Even big brands are guilty of leaving pin descriptions blank, especially in repins. Just because someone else pinned an image with no description doesn't mean you have to! Besides discovering pins in their feeds, the two primary ways to discover new pins are using the category list and the search bar. In the latest update to Pinterest's design (don't see it? Click your right-side menu and choose "Switch to the new look"), categories have shrunk from expanding out of the word "Categories" to expanding out of a small icon to the top left. Therefore, search is going to become a more and more important navigational tool on Pinterest so help out the process by entering a description for each image.

5. Forgetting the price tag

Do you sell products? Get listed in the Gifts section for free, with a bubble containing the price all you need to do is put a dollar value starting with a $ or a symbol in the description. It's a no-brainer, but tons of products get pinned without the price.

6. Ignoring free data

Recently, Pinterest announced free web analytics and you already have access, if you've verified your website. Did you listen to me when I told you to verify it?

The new Pinterest web analytics include measures of your pins, pinners, repins, repinners, impressions, reach, clicks, and visitors. Besides these metrics, tabs take you to see your most recent, most repinned, and most clicked pins. All of these can help you figure out which pins are skyrocketing in popularity and which are falling flat. Overall that's pretty valuable information!

You can't view analytics that aren't for your own verified website, but if you do want to take a peek at another site's most recent pins, you can use an old, little-known tool called Source. Here's Source for Search Engine People adjust the URL and you can see what was pinned to your site or any other.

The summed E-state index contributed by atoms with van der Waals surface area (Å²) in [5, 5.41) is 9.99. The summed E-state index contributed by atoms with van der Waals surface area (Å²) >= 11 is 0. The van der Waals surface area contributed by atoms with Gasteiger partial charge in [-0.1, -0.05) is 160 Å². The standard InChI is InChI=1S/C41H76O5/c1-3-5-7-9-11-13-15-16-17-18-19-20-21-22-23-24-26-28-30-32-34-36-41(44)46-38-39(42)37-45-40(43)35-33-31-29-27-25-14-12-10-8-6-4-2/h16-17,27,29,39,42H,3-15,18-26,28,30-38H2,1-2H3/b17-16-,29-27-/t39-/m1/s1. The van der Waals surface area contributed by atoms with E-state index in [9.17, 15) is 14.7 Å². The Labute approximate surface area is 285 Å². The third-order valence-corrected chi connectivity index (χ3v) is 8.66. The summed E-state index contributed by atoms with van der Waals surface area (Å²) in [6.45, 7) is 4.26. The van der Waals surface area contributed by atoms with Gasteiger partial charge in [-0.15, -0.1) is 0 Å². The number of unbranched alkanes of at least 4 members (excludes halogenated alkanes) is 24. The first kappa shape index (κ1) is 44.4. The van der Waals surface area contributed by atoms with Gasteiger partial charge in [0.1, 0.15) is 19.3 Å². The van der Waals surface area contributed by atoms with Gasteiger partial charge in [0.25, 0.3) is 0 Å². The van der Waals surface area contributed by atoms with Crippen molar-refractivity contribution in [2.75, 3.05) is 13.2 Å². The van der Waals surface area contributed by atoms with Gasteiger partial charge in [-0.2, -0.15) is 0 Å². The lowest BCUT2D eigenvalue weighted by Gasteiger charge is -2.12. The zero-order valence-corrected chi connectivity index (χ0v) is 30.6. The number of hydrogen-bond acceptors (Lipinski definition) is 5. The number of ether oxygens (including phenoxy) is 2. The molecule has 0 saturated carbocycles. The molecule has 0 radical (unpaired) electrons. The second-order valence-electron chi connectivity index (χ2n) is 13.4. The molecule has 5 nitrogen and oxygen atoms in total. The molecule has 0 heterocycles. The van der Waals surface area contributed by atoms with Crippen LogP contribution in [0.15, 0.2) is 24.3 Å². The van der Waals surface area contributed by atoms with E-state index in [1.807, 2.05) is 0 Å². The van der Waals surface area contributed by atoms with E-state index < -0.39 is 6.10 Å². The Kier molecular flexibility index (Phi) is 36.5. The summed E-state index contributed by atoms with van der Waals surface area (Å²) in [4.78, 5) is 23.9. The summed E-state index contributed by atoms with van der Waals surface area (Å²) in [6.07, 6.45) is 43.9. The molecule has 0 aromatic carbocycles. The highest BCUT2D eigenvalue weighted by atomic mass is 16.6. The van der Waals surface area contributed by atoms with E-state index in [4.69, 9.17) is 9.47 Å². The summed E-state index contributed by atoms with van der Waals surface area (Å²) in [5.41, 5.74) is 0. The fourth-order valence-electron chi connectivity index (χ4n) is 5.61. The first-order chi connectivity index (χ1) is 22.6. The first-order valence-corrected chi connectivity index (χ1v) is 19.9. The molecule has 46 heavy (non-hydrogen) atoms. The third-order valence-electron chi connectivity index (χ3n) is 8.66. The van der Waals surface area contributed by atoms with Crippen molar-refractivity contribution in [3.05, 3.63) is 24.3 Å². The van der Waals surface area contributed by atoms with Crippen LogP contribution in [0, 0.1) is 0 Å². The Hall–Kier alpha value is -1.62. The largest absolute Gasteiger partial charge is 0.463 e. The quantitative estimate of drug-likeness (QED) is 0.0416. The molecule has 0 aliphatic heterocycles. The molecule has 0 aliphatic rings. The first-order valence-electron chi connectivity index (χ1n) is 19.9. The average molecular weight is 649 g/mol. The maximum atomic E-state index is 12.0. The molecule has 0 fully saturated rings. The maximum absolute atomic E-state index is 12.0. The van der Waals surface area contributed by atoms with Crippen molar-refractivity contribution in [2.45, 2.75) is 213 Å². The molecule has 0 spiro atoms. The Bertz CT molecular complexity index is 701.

7. Sticking with images only

Did you know that you can pin videos to Pinterest too? Videos can be pretty eye catching amidst the other pins because of the "play" triangle, so if you find a video that would be right at home in one of your boards, don't hesitate to throw it in there.

This can be a great tactic for businesses in industries that don't jive with Pinterest right off the bat. What can you do to help out people visiting your Pinterest page? An online college, for example, might create a video series addressing the common concerns of getting an education online and if they're really useful, your audience will keep coming back for more. This can be a good opportunity to get new followers if you pin a particularly useful video. Try it out I'm sure the gears in your head are already spinning.

8. Not being social enough

Interestingly, despite its popularity, not too many people on Pinterest seem to use it in a very social way. You can comment on and even like an image on Pinterest, but more often than not instead of doing those things, a viewer will just repin it. Break the mold! If someone repins something of yours, why not track that repin down and comment on it?

Another tactic that can work to some extent is following people to see if they follow you back. Don't abuse this like some people on Twitter, but you can use it strategically. If someone often pins images similar to your own (especially your products!), follow them they might follow you back and start repinning your stuff.

Now that you've learned from these common Pinterest mistakes, what else can you improve? Share in the comments! And most importantly, get out there and pin with confidence!